United States of America, Plaintiff-appellee, v. Christine Yvette Rodriguez, Defendant-appellant, 132 F.3d 208 (5th Cir. 1997)

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US Court of Appeals for the Fifth Circuit - 132 F.3d 208 (5th Cir. 1997)

Dec. 31, 1997


Richard L. Durbin, Jr., Asst. U.S. Atty., Joseph H. Gay, Jr., Asst. U.S. Atty., San Antonio, TX, for Plaintiff-Appellee.

Mary P. Stillinger, El Paso, TX, for Defendant-Appellant.

Appeal from the United States District Court for the Western District of Texas.

Before WISDOM, HIGGINBOTHAM and STEWART, Circuit Judges.

HIGGINBOTHAM, Circuit Judge:


A jury found defendant Christine Yvette Rodriguez guilty of participating in a scheme to sell firearms without a license to out-of-state residents, in violation of 18 U.S.C. §§ 371 and 922(a) (5). Rodriguez argues on appeal that the evidence was insufficient on her substantive count of conviction and that the trial court erred in instructing the jury on the conspiracy count. Finding both contentions without merit, we affirm.

In 1995, the Bureau of Alcohol, Tobacco, and Firearms conducted an undercover sting operation against a group of individuals in El Paso, Texas, that the Bureau suspected of illegal firearms sales. Rodriguez's fiancé Albert Gomez, Jr. and Victor Edward Garcia operated a business in El Paso, called "The Bunker," which dealt in military surplus equipment and occasionally sold firearms. At the time of the offense, neither Gomez, Garcia, nor Rodriguez had a federal firearms license. Rodriguez was not a formal employee of "The Bunker," but she spent a great deal of time assisting in its business operations. Moreover, Gomez kept Rodriguez closely apprised of his business dealings.

In late 1994, Rodriguez, Gomez, and Mitchell Morgan purchased a large number of rifles from a firearms dealer in New Mexico. The size of the sale attracted the attention of the BATF, which began an investigation of Gomez's activities. In November 1995, the BATF learned that Gomez was interested in exporting firearms to Mexico. Acting on this tip, it initiated an undercover sting operation against Gomez. Posing as firearms brokers from New Mexico, government agents arranged a purchase of firearms from Gomez for December 12, 1995.

On December 12, Rodriguez drove Gomez and Garcia to a meeting with the undercover agents at an El Paso Burger King. On the way to the Burger King, Rodriguez told Gomez that she had a "funny feeling" about the transaction and suggested that he abort it. Gomez, however, insisted on going through with the deal. Once the group arrived at the restaurant, Gomez went inside to speak with the undercover agents, while Rodriguez remained outside in the parking lot and performed what government witnesses described as counter-surveillance operations. Gomez told the agents that his "wife" was in the parking lot acting as a lookout for him. During the transaction, Rodriguez telephoned Gomez to tell him that police cars were nearby.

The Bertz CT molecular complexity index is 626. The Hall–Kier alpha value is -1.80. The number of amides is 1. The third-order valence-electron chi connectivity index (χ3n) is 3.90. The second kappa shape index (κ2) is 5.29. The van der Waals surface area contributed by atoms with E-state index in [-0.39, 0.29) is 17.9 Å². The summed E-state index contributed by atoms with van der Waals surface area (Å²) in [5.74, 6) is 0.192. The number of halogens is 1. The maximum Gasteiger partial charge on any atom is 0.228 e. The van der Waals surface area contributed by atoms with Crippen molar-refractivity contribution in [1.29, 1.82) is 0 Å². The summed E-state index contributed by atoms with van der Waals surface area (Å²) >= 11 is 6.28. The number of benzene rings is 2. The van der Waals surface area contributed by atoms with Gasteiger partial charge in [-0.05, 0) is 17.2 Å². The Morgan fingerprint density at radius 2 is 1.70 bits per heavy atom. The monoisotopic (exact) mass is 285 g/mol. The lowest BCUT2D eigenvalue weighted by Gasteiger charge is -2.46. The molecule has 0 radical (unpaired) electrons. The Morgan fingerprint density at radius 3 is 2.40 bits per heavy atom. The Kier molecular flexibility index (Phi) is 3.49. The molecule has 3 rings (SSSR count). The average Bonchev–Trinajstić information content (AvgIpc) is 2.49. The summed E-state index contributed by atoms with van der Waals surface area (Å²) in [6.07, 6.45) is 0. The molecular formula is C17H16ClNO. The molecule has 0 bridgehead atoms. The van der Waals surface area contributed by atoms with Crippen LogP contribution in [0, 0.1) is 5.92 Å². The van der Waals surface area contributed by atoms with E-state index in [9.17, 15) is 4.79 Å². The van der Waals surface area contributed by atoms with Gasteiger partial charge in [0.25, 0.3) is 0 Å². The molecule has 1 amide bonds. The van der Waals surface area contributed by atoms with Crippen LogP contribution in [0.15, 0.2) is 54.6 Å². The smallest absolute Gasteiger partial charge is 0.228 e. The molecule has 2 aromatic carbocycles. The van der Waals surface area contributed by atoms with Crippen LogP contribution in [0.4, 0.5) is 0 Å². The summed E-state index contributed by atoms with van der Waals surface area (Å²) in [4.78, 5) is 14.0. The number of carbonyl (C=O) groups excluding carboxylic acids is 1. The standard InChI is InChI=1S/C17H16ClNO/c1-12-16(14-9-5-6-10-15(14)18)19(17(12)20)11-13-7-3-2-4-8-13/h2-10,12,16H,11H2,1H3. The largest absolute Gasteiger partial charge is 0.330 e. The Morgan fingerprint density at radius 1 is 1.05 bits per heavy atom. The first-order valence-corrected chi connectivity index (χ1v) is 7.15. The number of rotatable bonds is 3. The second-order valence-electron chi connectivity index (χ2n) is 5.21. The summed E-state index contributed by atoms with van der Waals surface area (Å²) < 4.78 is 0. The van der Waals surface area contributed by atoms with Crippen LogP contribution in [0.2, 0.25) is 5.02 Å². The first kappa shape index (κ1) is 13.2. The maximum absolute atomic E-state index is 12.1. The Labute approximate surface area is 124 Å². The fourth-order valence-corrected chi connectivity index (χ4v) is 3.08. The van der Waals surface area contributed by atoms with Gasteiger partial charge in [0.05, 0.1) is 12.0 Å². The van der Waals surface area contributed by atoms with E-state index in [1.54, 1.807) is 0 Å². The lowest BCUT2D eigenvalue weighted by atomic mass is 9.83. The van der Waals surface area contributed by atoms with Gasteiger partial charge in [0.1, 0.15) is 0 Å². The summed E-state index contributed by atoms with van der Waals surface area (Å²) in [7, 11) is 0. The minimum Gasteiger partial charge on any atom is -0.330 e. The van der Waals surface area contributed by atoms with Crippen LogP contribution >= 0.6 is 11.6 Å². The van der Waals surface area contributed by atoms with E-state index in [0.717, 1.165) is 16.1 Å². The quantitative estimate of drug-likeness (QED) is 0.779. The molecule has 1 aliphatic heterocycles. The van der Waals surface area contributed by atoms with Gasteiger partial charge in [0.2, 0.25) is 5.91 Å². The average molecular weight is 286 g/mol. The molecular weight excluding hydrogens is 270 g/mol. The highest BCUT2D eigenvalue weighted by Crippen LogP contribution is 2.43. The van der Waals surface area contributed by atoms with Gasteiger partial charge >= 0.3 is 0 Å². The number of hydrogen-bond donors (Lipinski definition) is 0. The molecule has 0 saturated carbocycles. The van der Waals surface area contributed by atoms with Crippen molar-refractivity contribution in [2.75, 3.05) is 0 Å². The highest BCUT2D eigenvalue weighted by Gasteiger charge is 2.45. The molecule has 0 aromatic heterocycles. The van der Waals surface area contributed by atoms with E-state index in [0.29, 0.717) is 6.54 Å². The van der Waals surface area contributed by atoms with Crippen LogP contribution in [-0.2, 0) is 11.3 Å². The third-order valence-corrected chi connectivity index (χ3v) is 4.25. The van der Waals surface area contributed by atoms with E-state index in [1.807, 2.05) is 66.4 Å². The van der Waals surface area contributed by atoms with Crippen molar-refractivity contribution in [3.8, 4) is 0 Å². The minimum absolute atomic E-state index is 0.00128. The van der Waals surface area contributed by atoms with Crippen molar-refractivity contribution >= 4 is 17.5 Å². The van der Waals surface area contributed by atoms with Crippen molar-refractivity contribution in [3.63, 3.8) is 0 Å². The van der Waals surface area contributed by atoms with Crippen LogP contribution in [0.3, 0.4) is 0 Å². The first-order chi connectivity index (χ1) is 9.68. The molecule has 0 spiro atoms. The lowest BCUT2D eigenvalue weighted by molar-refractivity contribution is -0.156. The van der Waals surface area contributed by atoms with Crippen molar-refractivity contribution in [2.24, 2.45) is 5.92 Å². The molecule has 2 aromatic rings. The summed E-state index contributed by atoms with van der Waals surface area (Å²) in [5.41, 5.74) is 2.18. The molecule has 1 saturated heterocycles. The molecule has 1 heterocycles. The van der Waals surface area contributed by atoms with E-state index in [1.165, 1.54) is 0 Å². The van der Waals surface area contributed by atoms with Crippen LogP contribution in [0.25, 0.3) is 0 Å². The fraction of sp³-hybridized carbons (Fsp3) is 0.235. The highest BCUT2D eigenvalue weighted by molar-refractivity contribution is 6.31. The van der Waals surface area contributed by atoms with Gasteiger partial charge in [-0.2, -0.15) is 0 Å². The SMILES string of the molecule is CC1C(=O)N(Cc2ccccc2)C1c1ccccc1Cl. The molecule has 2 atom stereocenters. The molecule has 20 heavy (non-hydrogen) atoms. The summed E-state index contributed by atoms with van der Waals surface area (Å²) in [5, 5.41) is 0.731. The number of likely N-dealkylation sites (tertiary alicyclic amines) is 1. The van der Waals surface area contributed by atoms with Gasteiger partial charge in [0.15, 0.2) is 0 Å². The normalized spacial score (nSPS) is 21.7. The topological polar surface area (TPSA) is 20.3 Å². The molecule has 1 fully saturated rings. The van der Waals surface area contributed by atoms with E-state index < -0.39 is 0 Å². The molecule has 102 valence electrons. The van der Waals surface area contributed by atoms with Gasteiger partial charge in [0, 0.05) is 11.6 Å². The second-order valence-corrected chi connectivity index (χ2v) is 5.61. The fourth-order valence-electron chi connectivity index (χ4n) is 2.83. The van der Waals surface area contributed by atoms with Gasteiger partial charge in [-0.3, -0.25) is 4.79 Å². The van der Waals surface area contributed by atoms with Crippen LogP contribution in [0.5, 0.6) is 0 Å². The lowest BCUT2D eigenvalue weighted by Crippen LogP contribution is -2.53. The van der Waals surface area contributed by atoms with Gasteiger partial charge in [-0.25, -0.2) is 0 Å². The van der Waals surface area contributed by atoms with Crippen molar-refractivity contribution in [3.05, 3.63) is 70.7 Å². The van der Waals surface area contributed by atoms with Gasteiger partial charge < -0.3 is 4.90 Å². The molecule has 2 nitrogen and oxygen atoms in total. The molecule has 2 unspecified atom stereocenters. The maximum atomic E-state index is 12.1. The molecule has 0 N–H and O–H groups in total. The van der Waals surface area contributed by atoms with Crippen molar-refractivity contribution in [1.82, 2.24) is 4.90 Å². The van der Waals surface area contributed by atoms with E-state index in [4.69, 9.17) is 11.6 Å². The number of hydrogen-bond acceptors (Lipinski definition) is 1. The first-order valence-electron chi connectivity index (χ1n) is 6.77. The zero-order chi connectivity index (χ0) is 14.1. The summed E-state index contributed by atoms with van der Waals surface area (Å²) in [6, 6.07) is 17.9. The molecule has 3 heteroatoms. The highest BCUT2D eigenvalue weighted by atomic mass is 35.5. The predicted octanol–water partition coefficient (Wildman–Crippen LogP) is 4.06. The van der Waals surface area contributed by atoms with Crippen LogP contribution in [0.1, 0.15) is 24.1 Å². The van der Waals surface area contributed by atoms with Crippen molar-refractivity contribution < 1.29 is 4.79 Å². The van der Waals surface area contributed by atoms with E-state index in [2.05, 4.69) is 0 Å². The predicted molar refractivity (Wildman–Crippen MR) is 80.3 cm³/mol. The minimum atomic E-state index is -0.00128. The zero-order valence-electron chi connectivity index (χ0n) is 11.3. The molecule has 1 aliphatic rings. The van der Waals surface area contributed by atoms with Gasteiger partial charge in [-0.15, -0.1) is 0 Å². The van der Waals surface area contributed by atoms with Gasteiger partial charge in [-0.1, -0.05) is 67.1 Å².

Out of fear of police activity in the area, Gomez informed the undercover agents that he preferred to complete the firearms sale at a nearby Furr's supermarket. Gomez drove to the supermarket in the agents' vehicle, followed by Rodriguez in her own car. Once at the Furr's, Rodriguez began a conversation with the driver of a black truck, whom Gomez identified to the agents as another lookout. After the other participants in the scheme arrived at the supermarket with the firearms that were to be sold, the agents arrested all the conspirators. Rodriguez then made a voluntary statement to the authorities, offering innocent explanations for her activities. Nevertheless, Rodriguez was indicted on one count of selling firearms without a license to out-of-state residents and one count of conspiracy.

Garcia pled guilty and was a witness for the government at Rodriguez's trial. Garcia testified that Gomez generally shared all information with his fiancé, Rodriguez, and that Rodriguez spent a lot of time helping Gomez with his business activities. Garcia also stated that Rodriguez was aware that the only individual associated with "The Bunker" who had a valid firearms license, Kevin Dacey, had left the business several months earlier. Garcia further testified that Rodriguez knew that Gomez was going to sell a large quantity of firearms and that the buyers would be from out of state.